The rabbi working to get more women in leadership roles in Great Britain’s Orthodox community

World News

LONDON (JTA) — Lindsey Taylor-Guthartz was a teenager when she began to feel Judaism calling her back. Her family had left the synagogue behind, and in the mid-1970s she was living in Cornwall, about as far away from Britain’s Jewish centers as one can.

She wrote letters to Jewish institutions and asked them to send her pamphlets. She pored over Jewish entries in the thin pages of an Encyclopedia Britannica. She began deciphering unfamiliar words and learning about Israel. She couldn’t yet visualize all the traditions, and there were things that she knew weren’t in the books – for the moment “everything was theoretical.”

Theory became practice at Cambridge University, where Taylor-Guthartz would attend synagogue and learn Hebrew. She would eventually live in Israel. She went on to teach at the London School of Jewish Studies, or LSJS, which is associated with the United Synagogue — roughly equivalent to the Modern Orthodox movement in the United States.

Taylor-Guthartz, now 62, burst onto the agenda of Britain’s Jewish community after being ordained in June by New York’s Yeshivat Maharat. The egalitarian “Open Orthodox” yeshiva is where other women like her in Britain go for what the seminary calls a “traditional Orthodox semikha [ordination] curriculum” for women. Graduates choose their own titles, and Taylor-Guthartz chose “rabba.”

Britain’s traditionalist Orthodox establishment reacted quickly, sacking Taylor-Guthartz from her teaching position at LSJS, where she had been for 16 years. Her research fellowship at the school was similarly revoked.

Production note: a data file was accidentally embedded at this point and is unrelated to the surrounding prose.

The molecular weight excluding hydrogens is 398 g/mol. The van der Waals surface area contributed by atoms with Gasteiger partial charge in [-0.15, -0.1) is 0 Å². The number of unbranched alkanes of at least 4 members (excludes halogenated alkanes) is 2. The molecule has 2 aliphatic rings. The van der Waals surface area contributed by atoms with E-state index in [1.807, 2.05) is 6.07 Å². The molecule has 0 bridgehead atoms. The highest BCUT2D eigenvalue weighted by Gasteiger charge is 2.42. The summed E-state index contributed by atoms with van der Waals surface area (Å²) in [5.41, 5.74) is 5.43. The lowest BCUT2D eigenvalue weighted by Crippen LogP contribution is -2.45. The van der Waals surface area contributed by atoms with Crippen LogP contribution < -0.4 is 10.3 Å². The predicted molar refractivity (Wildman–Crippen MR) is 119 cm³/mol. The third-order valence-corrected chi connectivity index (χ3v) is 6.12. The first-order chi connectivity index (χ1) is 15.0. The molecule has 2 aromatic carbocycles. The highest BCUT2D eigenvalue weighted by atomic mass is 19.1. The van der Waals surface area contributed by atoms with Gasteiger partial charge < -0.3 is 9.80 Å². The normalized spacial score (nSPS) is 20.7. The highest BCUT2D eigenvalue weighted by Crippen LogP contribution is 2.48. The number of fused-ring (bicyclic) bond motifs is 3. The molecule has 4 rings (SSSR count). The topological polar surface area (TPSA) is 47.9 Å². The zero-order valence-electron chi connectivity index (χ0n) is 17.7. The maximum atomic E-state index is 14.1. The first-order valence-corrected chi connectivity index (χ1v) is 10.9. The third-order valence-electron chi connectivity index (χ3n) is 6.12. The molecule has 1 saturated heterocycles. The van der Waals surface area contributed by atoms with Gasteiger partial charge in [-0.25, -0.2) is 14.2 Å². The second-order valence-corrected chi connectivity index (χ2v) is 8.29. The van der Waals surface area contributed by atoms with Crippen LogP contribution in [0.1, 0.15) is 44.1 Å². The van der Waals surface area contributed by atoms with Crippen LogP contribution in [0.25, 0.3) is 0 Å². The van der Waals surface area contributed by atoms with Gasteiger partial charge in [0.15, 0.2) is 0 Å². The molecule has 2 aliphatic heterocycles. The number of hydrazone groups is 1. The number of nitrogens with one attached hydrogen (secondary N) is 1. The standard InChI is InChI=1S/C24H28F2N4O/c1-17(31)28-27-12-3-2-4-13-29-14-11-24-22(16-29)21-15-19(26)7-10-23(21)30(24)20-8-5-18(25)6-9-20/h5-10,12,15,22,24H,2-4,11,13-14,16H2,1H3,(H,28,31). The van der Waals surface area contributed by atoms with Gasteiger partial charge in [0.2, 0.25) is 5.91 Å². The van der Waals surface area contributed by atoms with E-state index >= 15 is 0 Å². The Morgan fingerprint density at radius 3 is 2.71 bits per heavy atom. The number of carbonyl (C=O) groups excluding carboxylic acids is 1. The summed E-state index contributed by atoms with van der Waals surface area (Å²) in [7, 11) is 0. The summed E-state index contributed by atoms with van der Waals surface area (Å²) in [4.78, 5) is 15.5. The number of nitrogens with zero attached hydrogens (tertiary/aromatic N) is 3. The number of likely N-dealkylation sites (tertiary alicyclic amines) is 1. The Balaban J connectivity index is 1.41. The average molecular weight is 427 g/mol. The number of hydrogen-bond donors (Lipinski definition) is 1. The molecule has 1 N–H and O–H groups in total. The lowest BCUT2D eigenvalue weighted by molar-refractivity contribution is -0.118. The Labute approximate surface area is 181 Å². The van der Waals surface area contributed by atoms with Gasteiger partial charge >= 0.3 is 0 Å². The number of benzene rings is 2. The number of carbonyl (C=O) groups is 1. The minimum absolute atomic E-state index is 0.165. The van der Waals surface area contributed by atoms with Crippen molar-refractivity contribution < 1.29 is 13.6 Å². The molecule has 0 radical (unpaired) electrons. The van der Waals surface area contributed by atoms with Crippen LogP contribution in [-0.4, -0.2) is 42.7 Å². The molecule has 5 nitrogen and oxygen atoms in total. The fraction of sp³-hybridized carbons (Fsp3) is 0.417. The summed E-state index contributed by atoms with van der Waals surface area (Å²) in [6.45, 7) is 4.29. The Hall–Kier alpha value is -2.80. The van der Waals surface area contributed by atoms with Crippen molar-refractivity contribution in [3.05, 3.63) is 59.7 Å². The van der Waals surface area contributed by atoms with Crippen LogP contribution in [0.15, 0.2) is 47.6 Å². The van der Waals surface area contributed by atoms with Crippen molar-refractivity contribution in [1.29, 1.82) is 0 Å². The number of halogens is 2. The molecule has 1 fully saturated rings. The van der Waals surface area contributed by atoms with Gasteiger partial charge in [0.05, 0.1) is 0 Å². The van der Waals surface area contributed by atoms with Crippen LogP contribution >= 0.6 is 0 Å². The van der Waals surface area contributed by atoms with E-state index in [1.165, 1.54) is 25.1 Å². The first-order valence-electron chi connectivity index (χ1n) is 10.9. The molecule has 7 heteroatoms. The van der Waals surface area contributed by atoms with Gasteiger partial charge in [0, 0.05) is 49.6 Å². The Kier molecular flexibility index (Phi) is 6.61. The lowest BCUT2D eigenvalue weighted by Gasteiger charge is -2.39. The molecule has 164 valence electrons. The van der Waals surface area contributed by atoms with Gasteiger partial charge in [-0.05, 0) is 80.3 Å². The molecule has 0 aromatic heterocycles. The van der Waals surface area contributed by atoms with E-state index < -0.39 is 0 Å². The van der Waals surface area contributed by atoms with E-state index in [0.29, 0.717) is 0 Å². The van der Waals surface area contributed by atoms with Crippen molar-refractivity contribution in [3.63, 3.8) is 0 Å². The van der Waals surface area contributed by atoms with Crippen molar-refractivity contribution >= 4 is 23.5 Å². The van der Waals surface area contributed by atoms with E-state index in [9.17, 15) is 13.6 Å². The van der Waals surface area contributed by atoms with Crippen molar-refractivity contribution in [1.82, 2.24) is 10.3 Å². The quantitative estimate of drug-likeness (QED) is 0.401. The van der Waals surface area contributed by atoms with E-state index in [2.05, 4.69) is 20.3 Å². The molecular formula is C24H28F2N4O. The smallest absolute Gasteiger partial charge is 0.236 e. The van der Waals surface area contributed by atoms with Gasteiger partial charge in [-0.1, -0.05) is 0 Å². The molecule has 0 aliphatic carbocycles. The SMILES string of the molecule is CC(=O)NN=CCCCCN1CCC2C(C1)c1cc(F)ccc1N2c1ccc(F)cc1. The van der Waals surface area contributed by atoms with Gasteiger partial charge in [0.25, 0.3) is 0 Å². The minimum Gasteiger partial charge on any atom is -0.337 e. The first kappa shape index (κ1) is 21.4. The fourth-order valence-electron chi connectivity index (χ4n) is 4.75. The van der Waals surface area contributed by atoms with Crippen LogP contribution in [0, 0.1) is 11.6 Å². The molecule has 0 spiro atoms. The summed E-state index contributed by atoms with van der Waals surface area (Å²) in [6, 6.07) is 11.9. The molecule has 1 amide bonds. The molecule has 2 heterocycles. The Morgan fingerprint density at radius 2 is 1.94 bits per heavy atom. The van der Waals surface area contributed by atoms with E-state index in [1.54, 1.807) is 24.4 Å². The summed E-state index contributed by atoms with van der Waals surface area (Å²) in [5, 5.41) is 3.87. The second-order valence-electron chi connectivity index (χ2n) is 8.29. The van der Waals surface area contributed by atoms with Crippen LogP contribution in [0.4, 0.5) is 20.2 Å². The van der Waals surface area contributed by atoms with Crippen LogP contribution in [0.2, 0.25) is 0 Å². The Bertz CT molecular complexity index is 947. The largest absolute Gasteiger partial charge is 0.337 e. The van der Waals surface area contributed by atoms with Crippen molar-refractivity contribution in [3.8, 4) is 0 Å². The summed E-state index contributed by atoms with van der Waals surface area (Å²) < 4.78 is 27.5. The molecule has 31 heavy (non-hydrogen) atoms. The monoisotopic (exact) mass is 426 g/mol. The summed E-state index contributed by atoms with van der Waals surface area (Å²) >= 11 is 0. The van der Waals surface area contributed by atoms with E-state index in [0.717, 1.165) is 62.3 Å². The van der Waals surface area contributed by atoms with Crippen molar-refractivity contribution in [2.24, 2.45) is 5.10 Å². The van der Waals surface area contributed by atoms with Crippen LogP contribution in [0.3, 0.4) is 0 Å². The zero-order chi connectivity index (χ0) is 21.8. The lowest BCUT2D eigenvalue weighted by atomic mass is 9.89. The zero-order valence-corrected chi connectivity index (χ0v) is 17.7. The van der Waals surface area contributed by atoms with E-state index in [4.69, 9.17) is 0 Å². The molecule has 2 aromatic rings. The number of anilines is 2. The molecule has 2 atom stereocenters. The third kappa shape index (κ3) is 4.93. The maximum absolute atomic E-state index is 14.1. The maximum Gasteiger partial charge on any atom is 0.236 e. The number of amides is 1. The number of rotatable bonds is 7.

That might have been the end of it, but something unusual happened: A senior research fellow at the school resigned in protest, donors threatened to take their money elsewhere, community figures wrote critical opinion pieces in communal newspapers and many people spoke angrily behind closed doors.

The controversy has kickstarted a conversation about how far British Orthodoxy is willing – or able – to adapt to women who want to see it move in a more egalitarian direction.

A letter signed by 30 Liberal and Reform rabbis accused the United Kingdom’s chief rabbi of maintaining a “glass ceiling of Torah above which half your community may not ascend.” Taylor-Guthartz was even given a hearing on the BBC’s flagship women’s issues radio program “Woman’s Hour.”

The establishment backed down. Her teaching roles were restored — but only after a compromise in which she agreed not to use the rabba title.

“For all the protestation that nothing had changed,” she told the Jewish Telegraphic Agency, “something has changed.”